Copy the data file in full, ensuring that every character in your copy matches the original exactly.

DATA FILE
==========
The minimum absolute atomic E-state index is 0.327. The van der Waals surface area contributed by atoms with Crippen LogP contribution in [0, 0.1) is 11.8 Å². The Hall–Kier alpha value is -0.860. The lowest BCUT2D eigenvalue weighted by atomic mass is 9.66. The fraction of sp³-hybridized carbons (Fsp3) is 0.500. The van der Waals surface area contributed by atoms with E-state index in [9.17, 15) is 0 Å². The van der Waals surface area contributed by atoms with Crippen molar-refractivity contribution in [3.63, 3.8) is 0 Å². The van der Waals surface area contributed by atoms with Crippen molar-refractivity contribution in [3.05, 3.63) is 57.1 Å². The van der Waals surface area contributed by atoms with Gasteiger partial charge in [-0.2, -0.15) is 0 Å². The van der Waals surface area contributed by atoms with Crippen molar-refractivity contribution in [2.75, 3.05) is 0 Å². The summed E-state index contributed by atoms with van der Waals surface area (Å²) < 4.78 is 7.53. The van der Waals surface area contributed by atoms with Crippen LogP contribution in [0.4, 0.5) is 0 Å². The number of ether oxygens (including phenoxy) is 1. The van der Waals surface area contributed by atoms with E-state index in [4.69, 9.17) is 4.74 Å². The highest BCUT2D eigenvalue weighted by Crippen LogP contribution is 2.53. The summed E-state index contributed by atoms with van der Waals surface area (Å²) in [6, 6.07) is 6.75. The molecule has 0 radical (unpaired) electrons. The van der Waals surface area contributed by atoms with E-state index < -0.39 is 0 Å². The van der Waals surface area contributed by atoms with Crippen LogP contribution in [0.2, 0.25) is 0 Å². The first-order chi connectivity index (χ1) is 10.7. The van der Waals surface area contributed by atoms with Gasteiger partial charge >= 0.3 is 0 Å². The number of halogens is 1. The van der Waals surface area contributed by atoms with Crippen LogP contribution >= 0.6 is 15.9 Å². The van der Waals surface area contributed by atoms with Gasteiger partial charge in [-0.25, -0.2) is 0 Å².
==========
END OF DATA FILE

The minimum absolute atomic E-state index is 0.327. The van der Waals surface area contributed by atoms with Crippen LogP contribution in [0, 0.1) is 11.8 Å². The Hall–Kier alpha value is -0.860. The lowest BCUT2D eigenvalue weighted by atomic mass is 9.66. The fraction of sp³-hybridized carbons (Fsp3) is 0.500. The van der Waals surface area contributed by atoms with E-state index in [9.17, 15) is 0 Å². The van der Waals surface area contributed by atoms with Crippen molar-refractivity contribution in [3.63, 3.8) is 0 Å². The van der Waals surface area contributed by atoms with Crippen molar-refractivity contribution in [3.05, 3.63) is 57.1 Å². The van der Waals surface area contributed by atoms with Gasteiger partial charge in [-0.2, -0.15) is 0 Å². The van der Waals surface area contributed by atoms with Crippen molar-refractivity contribution in [2.75, 3.05) is 0 Å². The summed E-state index contributed by atoms with van der Waals surface area (Å²) < 4.78 is 7.53. The van der Waals surface area contributed by atoms with Crippen LogP contribution in [0.4, 0.5) is 0 Å². The number of ether oxygens (including phenoxy) is 1. The van der Waals surface area contributed by atoms with E-state index in [4.69, 9.17) is 4.74 Å². The highest BCUT2D eigenvalue weighted by Crippen LogP contribution is 2.53. The summed E-state index contributed by atoms with van der Waals surface area (Å²) in [6, 6.07) is 6.75. The molecule has 0 radical (unpaired) electrons. The van der Waals surface area contributed by atoms with E-state index < -0.39 is 0 Å². The van der Waals surface area contributed by atoms with Crippen LogP contribution in [0.2, 0.25) is 0 Å². The first-order chi connectivity index (χ1) is 10.7. The van der Waals surface area contributed by atoms with Gasteiger partial charge >= 0.3 is 0 Å². The number of halogens is 1. The van der Waals surface area contributed by atoms with Crippen LogP contribution >= 0.6 is 15.9 Å². The van der Waals surface area contributed by atoms with Gasteiger partial charge in [-0.25, -0.2) is 0 Å².